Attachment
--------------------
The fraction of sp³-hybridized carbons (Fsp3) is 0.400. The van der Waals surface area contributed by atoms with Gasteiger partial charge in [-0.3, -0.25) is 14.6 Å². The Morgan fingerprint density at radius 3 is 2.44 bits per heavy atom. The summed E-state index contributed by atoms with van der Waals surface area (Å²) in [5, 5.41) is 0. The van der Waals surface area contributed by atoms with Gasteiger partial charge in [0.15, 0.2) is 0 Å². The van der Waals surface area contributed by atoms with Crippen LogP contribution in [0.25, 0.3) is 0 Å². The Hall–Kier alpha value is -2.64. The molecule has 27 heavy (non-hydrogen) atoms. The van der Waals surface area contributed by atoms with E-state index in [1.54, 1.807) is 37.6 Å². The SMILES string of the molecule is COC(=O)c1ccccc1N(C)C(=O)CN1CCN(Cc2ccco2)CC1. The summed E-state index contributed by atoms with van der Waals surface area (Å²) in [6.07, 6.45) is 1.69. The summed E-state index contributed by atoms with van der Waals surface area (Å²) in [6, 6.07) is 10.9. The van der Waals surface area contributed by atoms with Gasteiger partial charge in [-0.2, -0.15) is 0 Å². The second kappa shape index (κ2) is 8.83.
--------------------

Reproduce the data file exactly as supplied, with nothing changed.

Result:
The fraction of sp³-hybridized carbons (Fsp3) is 0.400. The van der Waals surface area contributed by atoms with Gasteiger partial charge in [-0.3, -0.25) is 14.6 Å². The Morgan fingerprint density at radius 3 is 2.44 bits per heavy atom. The summed E-state index contributed by atoms with van der Waals surface area (Å²) in [5, 5.41) is 0. The van der Waals surface area contributed by atoms with Gasteiger partial charge in [0.15, 0.2) is 0 Å². The van der Waals surface area contributed by atoms with Crippen LogP contribution in [0.25, 0.3) is 0 Å². The Hall–Kier alpha value is -2.64. The molecule has 27 heavy (non-hydrogen) atoms. The van der Waals surface area contributed by atoms with E-state index in [1.54, 1.807) is 37.6 Å². The SMILES string of the molecule is COC(=O)c1ccccc1N(C)C(=O)CN1CCN(Cc2ccco2)CC1. The summed E-state index contributed by atoms with van der Waals surface area (Å²) in [6.07, 6.45) is 1.69. The summed E-state index contributed by atoms with van der Waals surface area (Å²) in [6, 6.07) is 10.9. The van der Waals surface area contributed by atoms with Gasteiger partial charge in [-0.2, -0.15) is 0 Å². The second kappa shape index (κ2) is 8.83.